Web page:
Restaurateurs Michael Bonacini, Claudio Aprile and Alvin Leung will put home chef contestants through their paces in the Canadian version of the Gordon Ramsay hit, expected to debut on CTV in the winter of 2014, the network announced Thursday.
"It was incredible. It was lightning in a bottle," Claudio Aprile, the owner and creative force behind the Orderfire Restaurant Group, which includes Toronto's Origin brand restaurants, said during a break on Monday.
"The best part was finally just getting on camera, getting into wardrobe and really becoming part of this incredible experience."
The Uruguay-born chef who grew up in Toronto has some television experience, "but this is the biggest by far."
Bonacini, whose 11 Oliver and Bonacini restaurants include Canoe, Auberge du Pommier and locations at TIFF Bell Lightbox, said the experience of starting on the CTV set the day after the hectic Toronto International Film Festival wrapped was like going "out of the pan and into the fire."
The co-founder of the fine dining company does spots on daytime television, but "the big difference here is just the enormous scale that this production is on. It's incredible," said Bonacini. "The set, the team, the setup, the space, the lights, the number of cameras — it's absolutely astonishing. It's a scale I don't think anyone has ever seen here in Canada, which really sets it apart."
CTV put out a call for auditions in June and thousands of home cooks vied to be on the show. It will be up to the trio of judges to put the contestants through individual and team-based cooking challenges, with one or more cooks being eliminated each week.
Bonacini said the contestants have gotten this far "because they're damned good cooks, good home cooks, and part of our role is to whittle that down and then work with them by mentoring, our guidance, our commentary, our criticism and build them up to one of them becoming the first ever 'MasterChef Canada.'"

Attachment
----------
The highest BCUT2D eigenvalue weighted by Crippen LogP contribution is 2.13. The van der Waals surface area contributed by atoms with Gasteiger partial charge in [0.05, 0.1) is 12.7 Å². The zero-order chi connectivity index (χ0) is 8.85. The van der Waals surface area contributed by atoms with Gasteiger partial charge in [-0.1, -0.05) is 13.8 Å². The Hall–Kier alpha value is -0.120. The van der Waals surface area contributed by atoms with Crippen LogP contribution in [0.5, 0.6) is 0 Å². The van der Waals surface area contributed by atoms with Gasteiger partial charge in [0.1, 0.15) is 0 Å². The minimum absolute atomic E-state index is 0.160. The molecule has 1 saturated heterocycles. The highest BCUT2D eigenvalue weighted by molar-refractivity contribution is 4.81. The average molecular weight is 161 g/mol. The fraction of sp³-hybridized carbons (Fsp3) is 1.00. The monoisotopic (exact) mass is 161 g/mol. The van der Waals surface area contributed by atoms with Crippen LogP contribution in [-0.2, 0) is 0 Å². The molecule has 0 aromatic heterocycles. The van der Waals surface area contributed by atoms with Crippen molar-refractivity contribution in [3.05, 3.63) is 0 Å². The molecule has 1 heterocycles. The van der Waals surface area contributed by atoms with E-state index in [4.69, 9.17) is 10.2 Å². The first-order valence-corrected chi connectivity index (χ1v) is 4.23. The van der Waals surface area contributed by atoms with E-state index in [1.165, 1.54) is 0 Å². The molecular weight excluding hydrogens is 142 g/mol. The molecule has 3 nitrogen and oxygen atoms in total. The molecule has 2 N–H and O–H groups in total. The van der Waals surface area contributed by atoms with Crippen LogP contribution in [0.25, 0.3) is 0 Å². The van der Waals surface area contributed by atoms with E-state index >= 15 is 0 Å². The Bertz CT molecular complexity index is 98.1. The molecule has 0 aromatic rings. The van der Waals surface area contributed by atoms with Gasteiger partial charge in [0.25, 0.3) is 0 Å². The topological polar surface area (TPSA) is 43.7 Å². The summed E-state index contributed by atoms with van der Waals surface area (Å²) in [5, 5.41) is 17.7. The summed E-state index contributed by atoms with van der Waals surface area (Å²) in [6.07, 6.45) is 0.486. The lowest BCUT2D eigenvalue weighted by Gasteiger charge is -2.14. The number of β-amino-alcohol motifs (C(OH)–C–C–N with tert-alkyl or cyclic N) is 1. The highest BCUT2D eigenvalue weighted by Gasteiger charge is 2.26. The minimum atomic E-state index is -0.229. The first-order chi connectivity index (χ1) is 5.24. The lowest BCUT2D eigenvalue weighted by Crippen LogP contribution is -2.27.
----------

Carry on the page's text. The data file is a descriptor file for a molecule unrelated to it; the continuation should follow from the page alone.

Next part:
Leung, a self-taught Michelin-starred chef who's also a professionally trained engineer, said he may show the home cooks his tough side gleaned from growing up in Toronto in a family of Asian immigrants whose parents pushed them to succeed.
"I think I'm going to use the same approach for the contestants because I think I'm going to push them beyond the limit. I'm going to make them cry. But at the end of the day I hope they understand it and they love me for it," said Leung, who owns Bo Innovation in Hong Kong and Bo London in England.
However, Aprile planned to use the same care and compassion for the home cooks that he has when mentoring his own team.
"One thing that really appeals to me about 'MasterChef' is that it isn't a program about humiliating the contestants, the home cooks; rather, it's really about pulling out what they have inside of them," he said.
"At the end of the day all three of us started off as home cooks and I think that is where we fell in love with cooking and I think it's exciting to be in an opportunity to be in front of the country where we can potentially find another great chef or perhaps many other great chefs."
The three hosts, who also went through a tough interview process, said they're relishing working together. Production is expected to continue until October, the network said.
"I've known Claudio for a long time and Michael is so approachable, so I think personally we're working fine, we're working great," said Leung. "I'm really surprised at how we've bonded so closely so quickly."
Added Bonacini: "I think we're feeding off one another's energy. I think there's great judge chemistry going on and it all seems to be working together very well — so far. It's early days. You never know. That could change."
CTV also announced Thursday that Kraft Canada is the main sponsor of "MasterChef Canada."
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